Website Saves Today's Headlines for the Future
11 June 2012

This is the VOA Special English Technology Report.

If researchers want to know what happened on a particular day, they often look at newspapers published on that day. But what would happen if newspapers were to stop publishing? Future researchers would likely turn to the Web.

The Internet Archive’s Wayback Machine at has for years saved, or archived, websites from the past. But it only does this once a day for news websites, and even less often for other websites.

Twenty-nine-year-old reporter Ben Welsh decided to create a site similar to But he wanted to archive only news websites. And, he wanted to save their homepages more often.
Mr. Welsh works for the Los Angeles Times newspaper in California. In May he created The website saves the homepages of seventy news websites from around the world once an hour. Mr. Welsh says this schedule of what he calls “harvesting” is important in today’s quickly-changing news environment.

Ben Welsh
Ben Welsh

BEN WELSH: “Because over the course of a day, the narrative arc of a news story can develop quite a bit."

Mr. Welsh says nothing like had ever been done. He says no one had saved the homepages of so many news websites so often, and made that material available to the public. He hopes to keep adding to the site until it is archiving material from up to three hundred news websites around the world.

Ben Welsh spends about sixty dollars a month on storage space for He feared the cost would increase beyond what he could afford, so he asked people for help through the website Kickstarter. Thousands of Americans use the website to seek money to pay for their projects.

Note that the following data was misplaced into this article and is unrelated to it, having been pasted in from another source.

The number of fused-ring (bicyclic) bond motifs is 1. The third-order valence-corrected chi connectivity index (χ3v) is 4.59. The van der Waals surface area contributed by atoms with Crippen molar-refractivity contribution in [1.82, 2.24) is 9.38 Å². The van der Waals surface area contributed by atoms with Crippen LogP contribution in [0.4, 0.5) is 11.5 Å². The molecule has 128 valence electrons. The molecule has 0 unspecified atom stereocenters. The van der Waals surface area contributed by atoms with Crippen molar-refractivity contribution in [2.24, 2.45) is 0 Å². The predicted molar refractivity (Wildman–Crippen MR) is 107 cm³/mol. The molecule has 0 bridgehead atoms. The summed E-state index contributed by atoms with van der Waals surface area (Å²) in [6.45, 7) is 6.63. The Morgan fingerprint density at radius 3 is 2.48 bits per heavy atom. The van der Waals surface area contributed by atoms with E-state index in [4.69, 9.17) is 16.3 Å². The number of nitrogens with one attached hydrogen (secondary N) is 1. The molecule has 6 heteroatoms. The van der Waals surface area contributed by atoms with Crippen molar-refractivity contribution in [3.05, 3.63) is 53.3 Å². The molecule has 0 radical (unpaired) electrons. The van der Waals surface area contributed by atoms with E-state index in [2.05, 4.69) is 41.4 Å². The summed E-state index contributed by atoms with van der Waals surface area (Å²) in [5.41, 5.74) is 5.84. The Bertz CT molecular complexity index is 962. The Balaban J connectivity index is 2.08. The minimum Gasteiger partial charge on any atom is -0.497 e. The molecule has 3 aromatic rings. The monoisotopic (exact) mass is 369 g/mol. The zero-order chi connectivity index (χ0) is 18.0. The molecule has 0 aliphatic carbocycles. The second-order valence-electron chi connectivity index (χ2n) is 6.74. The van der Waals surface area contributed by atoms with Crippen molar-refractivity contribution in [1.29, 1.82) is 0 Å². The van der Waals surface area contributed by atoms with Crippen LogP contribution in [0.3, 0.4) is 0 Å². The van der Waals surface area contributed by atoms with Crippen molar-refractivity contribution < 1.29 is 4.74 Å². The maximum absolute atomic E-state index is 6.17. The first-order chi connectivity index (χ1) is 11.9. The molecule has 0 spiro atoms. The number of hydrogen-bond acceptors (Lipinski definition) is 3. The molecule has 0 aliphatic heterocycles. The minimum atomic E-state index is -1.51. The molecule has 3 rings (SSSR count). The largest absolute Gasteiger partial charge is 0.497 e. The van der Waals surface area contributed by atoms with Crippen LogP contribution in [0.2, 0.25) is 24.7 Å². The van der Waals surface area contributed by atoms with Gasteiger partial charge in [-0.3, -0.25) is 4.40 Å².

Two days after Ben Welsh made his request, had received promises for half of the five thousand dollars that he had asked for. Within about a week, he had gotten all of it and more. Mr. Welsh says he will use the money to expand his website.

BEN WELSH: “Then my hope is, is on top of that to build some features specifically targeted to media researchers and media critics so that they’ll be able to more-easily access data like this to do an analysis of media coverage.”

Stephanie Bluestein was a reporter at the Los Angeles Times. She is now an assistant professor of journalism at California State University, Northridge. She believes will prove to be a valuable resource.

STEPHANIE BLUESTEIN: “Until now we haven’t had any archives that’s been to this ​​frequency. So now you could go back and look hour by hour and see the placement of what was the lead story, how the headline changed and how one newspaper played a story versus another one. Now you can actually compare.

Professor Bluestein says today’s news changes so quickly that even archiving once an hour may soon not be enough.

And that’s the VOA Special English Technology Report. I’m Christopher Cruise.